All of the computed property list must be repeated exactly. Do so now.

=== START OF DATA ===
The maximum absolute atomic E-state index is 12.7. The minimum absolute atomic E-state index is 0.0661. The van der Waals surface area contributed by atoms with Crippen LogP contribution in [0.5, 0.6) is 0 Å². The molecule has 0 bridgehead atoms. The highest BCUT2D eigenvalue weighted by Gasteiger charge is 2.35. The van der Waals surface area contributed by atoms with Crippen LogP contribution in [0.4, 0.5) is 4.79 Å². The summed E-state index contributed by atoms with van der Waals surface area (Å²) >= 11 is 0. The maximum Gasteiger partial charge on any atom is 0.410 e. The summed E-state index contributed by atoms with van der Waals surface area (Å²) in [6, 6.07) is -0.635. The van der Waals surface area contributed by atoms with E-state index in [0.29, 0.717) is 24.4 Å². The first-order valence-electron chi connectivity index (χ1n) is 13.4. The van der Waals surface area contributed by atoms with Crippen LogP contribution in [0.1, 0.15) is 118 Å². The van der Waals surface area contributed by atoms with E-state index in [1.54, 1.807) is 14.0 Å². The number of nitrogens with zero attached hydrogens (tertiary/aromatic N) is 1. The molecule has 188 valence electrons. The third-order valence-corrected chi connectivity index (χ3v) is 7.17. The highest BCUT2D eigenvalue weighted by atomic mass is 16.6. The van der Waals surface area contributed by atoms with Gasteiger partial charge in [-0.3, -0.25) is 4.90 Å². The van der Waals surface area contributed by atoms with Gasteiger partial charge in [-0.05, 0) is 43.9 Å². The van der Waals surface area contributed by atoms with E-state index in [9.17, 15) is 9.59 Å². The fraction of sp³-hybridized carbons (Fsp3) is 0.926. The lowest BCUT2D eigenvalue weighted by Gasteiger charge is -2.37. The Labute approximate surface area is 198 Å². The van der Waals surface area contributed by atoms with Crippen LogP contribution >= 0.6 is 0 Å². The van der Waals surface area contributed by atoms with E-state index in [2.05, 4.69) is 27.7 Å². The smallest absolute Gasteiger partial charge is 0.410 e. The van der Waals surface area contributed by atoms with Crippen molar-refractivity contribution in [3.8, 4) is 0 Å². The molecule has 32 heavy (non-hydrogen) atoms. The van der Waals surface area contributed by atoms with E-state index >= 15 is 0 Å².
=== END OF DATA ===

The maximum absolute atomic E-state index is 12.7. The minimum absolute atomic E-state index is 0.0661. The van der Waals surface area contributed by atoms with Crippen LogP contribution in [0.5, 0.6) is 0 Å². The molecule has 0 bridgehead atoms. The highest BCUT2D eigenvalue weighted by Gasteiger charge is 2.35. The van der Waals surface area contributed by atoms with Crippen LogP contribution in [0.4, 0.5) is 4.79 Å². The summed E-state index contributed by atoms with van der Waals surface area (Å²) >= 11 is 0. The maximum Gasteiger partial charge on any atom is 0.410 e. The summed E-state index contributed by atoms with van der Waals surface area (Å²) in [6, 6.07) is -0.635. The van der Waals surface area contributed by atoms with E-state index in [0.29, 0.717) is 24.4 Å². The first-order valence-electron chi connectivity index (χ1n) is 13.4. The van der Waals surface area contributed by atoms with Crippen LogP contribution in [0.1, 0.15) is 118 Å². The van der Waals surface area contributed by atoms with E-state index in [1.54, 1.807) is 14.0 Å². The number of nitrogens with zero attached hydrogens (tertiary/aromatic N) is 1. The molecule has 188 valence electrons. The third-order valence-corrected chi connectivity index (χ3v) is 7.17. The highest BCUT2D eigenvalue weighted by atomic mass is 16.6. The van der Waals surface area contributed by atoms with Gasteiger partial charge in [-0.3, -0.25) is 4.90 Å². The van der Waals surface area contributed by atoms with Gasteiger partial charge in [-0.05, 0) is 43.9 Å². The van der Waals surface area contributed by atoms with E-state index in [9.17, 15) is 9.59 Å². The fraction of sp³-hybridized carbons (Fsp3) is 0.926. The lowest BCUT2D eigenvalue weighted by Gasteiger charge is -2.37. The Labute approximate surface area is 198 Å². The van der Waals surface area contributed by atoms with Crippen LogP contribution >= 0.6 is 0 Å². The van der Waals surface area contributed by atoms with E-state index in [2.05, 4.69) is 27.7 Å². The smallest absolute Gasteiger partial charge is 0.410 e. The van der Waals surface area contributed by atoms with Crippen molar-refractivity contribution in [3.8, 4) is 0 Å². The molecule has 32 heavy (non-hydrogen) atoms. The van der Waals surface area contributed by atoms with E-state index >= 15 is 0 Å².